Table 12: The main audiovisual production organizations


establishment
organization

Governorate

The director
Name of

Year of

Super Vision production Ramallah Waleed Sababa 2007


Clackate for media and communication Ramallah Omar Nazzal 2002
Al Majd production company Ramallah Buthaina Al Khoury 2000
Sama production- Multi Media Ramallah zahran Gaghab 2003

29
Diyar visual production Ramallah Sivian Karkishian 2005
Charisma Production and Marketing Hebron Safowat Al qawasmy 2006
Bethlehem Audio-visual Center Bethlehem Saed Abu Hamouda 2008
Al Buraq for Media production Gaza Suhaib Abu Hasna 1999
Palestine media production company Gaza Abd El ghany Jaber 1995

Media Organizations Established in 2010

Table 13: Some of the media organizations established in 2010

Main activity
organization

Governorate

The director
Name of

96 Nisaa FM Radio station Ramallah Maysoun Odeh


Ahla FM radio station Radio station Ramallah Fouad Nimry
Al Wasat Today Electronic Newspaper Ramallah Jamil Hamed
Radio Jafra and production Radio station Tulkarem Hussam Baleedy
Seba (Al Sanabel production Radio station Jenin Suheil Daibes
Radio Cool Radio station Bethlehem Dany Kameesa
Palestine Today TV and radio TV and radio station Gaza Raed Obeid
Damour media company Media and press Ramallah Ashraf Al Ajramy

30
VI. AUDIENCE SURVEY: RATINGS AND PERCEPTIONS

This chapter will present the results of a comprehensive public opinion survey on media in
Palestine. The survey aimed not only to obtain a picture of the public’s behaviour in terms of
usage and reliance on media, but also to gauge how the public views the media in terms of
performance and trust.

The survey covered both the more traditional types of media such as newspapers, radio, and
television, and so-called new media such as the Internet, social networks, and SMS news
services.

By way of background, it is useful to point out that satellite TV is widely available and used by
households throughout the OPTs, including the Gaza Strip. Whereas there is a wide choice of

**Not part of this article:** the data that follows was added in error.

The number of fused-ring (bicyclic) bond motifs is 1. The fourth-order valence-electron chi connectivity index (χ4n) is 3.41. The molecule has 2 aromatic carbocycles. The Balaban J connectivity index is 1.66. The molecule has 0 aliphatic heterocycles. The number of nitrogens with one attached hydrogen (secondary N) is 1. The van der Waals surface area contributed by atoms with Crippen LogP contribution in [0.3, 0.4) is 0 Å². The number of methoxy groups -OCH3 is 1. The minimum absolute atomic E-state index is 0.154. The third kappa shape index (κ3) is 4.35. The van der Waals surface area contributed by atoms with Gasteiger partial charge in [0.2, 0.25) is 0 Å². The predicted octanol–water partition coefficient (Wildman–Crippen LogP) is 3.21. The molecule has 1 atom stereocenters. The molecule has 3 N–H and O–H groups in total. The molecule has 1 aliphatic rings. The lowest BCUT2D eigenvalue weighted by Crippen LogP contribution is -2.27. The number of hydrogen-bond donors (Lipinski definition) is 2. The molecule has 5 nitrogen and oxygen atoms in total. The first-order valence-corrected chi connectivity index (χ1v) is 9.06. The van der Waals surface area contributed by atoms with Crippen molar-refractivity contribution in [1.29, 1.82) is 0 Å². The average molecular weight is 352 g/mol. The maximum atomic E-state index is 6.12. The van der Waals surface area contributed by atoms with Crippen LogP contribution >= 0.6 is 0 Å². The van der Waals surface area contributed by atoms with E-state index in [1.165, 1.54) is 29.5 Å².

Arab and international channels, only a few Palestinian TV stations are available on satellite.
These few include Palestine TV, which is the station of the Ramallah-based Palestinian
Authority (PA) and Al Aqsa TV, the station of the Hamas authorities in Gaza.

Both the PA and Hamas also have their own radio stations, respectively Voice of Palestine
(Sout Falastin) and Sout Al Aqsa. According to information given by the stations to this survey,
Sout Falastin has 5 transmitters in the OPTs while Sout Al Aqsa has only 2.

Otherwise, the TV and radio sectors are largely dominated by private enterprises, whose
affiliation and funding is not always transparent. Their geographical reach depends largely on
their political and financial ability to obtain broadcasting capacity.

A. Importance of News

Perhaps not surprisingly, the survey shows that Palestinians are hungry for news. Thirty-six
percent say they always follow the news, 57% say they sometimes do, while only 6% say they
never follow the news.

Figure 18: Frequency of following the news

Never (n=175)
6%
Always (n=983)
36%

Sometimes (n=1540)
57%

Patterns of following the news differ considerably between the younger and older generations,
between men and women, and between the West Bank and the Gaza Strip.

People in the 18 to 24 age group are least likely to always follow the news (26%), while
Palestinians over 55 are the most likely to do so (46%). Nearly twice as many men (47%) as

31
women (26%) say they always follow the news. Although with less pronounced differences, a
higher proportion of Gazans (41%) than Westbankers (34%) always follow the news.

Table 14: Frequency of following the news according to age, gender, and region of residence.
Age of respondent Gender Region of
residence
West Gaza
18-24 25-34 35-44 45-54 >=55 Male Female
Bank Strip
Always 26% 36% 42% 42% 46% 47% 26% 34% 41%
Sometimes 65% 57% 54% 54% 51% 48% 67% 59% 54%
Never 9% 8% 5% 4% 3% 5% 8% 7% 5%

B. Most Important Source of Information

Asked about their most important source of information, 42% of Palestinians said it is
international satellite TV, followed by 24% for local (i.e. Palestinian) TV, and 20% for the